Enter now the fourth stage of sleep or dreaming sleepwhere the eyes dart back and forth rapidly behind your closed lids ( this is where the acronym REM comes from standing for “rapid eye movement”) and the brain races with thoughts and “dreams. Your body temperature and blood pressure rise, and your heart rate and breathing speed up to daytime levels. What is interesting is that the sympathetic nervous system, our fight-or-flight response, is twice as active as when we are awake. Despite all this activity, the body hardly moves, except for intermittent twitches. The rest of the muscles not needed for breathing or eye movement are essentially paralyzed. A normal night’s slumber consists of 3 to 5 approximately 90 minute periods of REM, but as we age they get shorter. Many scientists feel this is the time when the mind restores itself, which is important for cognition and memory. Early research into the role of REM sleep in-utero indicated that the rapid firing of nerve cells during this period was important for the growth and development of nerves. Subsequent studies on adult humans found that REM sleep deprivation led to poor performance on a variety of recall tests or logical tasks. In addition, memory loss occurred when sleep was deprived on the same night or two nights after the material had been learned and especially when subjects had been selectively deprived of one of the first two or last two REM episodes of the night. In other studies, REM cycles were found to increase after complex material had been studied, indicating that the brain uses this time to sort and process information into its memory banks. Other scientists suggest that REM sleep functions to dispose of unwanted memories through a mechanism called reverse learning. Reverse learning operates during this period of sleep to prevent the brain from being overloaded with massive amounts of information stored during wakefulness. A fine explanation for the insane dreams one may have, but testing this is pretty difficult, so it’s just a theory.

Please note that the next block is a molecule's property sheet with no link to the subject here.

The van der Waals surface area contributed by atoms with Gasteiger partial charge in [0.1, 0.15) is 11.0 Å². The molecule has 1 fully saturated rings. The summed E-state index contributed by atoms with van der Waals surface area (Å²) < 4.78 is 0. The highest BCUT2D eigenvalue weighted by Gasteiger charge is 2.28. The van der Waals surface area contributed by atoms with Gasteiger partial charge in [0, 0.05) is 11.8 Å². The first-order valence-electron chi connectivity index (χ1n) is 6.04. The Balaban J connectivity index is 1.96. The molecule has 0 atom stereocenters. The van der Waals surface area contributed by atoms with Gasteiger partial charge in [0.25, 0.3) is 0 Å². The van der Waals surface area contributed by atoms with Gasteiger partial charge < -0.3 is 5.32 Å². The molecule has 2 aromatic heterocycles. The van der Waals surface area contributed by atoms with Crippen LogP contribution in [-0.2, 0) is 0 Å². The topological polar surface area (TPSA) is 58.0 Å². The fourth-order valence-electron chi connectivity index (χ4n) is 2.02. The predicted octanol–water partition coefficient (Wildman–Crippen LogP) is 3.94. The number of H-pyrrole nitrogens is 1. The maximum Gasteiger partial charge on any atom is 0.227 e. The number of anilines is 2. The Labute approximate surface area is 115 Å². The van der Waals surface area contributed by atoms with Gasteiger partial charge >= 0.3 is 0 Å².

If your sleep is going to be interrupted, you do not want it to be during your stage 3 and stage 4 cycles. Overtime, deprivation of these levels of restorative sleep will take a toll on your outward appearance and your internal health, mentally and physically. Dermatologists have noted that collagen production increases during sleep, strengthening the bond between your exterior and deeper skin layers and allowing for the water retention necessary for suppleness. Also, growth hormone gets released in deep sleep, as mentioned earlier, which builds and repairs tissue. Without it, water evaporates from the skin leading to a dry, sallow complexion and the appearance of fine lines. Keep it up and skin could react with rashes and eczema. Lack of deep sleep increases the amount of inflammatory proteins in the blood and decreases immune system response. The more deprived you are, the more likely it will be that your body will react to pathogens and itself. The increased inflammatory proteins can lead to such conditions as heart disease and overall, research has indicated that people who get less than 6 hours of rest a night tend to have a higher mortality rate than those getting the recommended 7-8 hours. If you are a person who weight trains or exercises a lot, the lack of deep sleep does not allow for muscles to repair themselves and grow properly. This negates the affects of the workout and leaves them prone to injury. Outside memory loss, deprivation of REM sleep can lead to a diminished awareness of one’s surroundings, a severely reduced response time and an inability to perform tasks that are highly involved, such as driving or operating machinery. Far beyond drinking and drug use, lack of sleep is responsible for most of the accidents that occur on America’s roadways.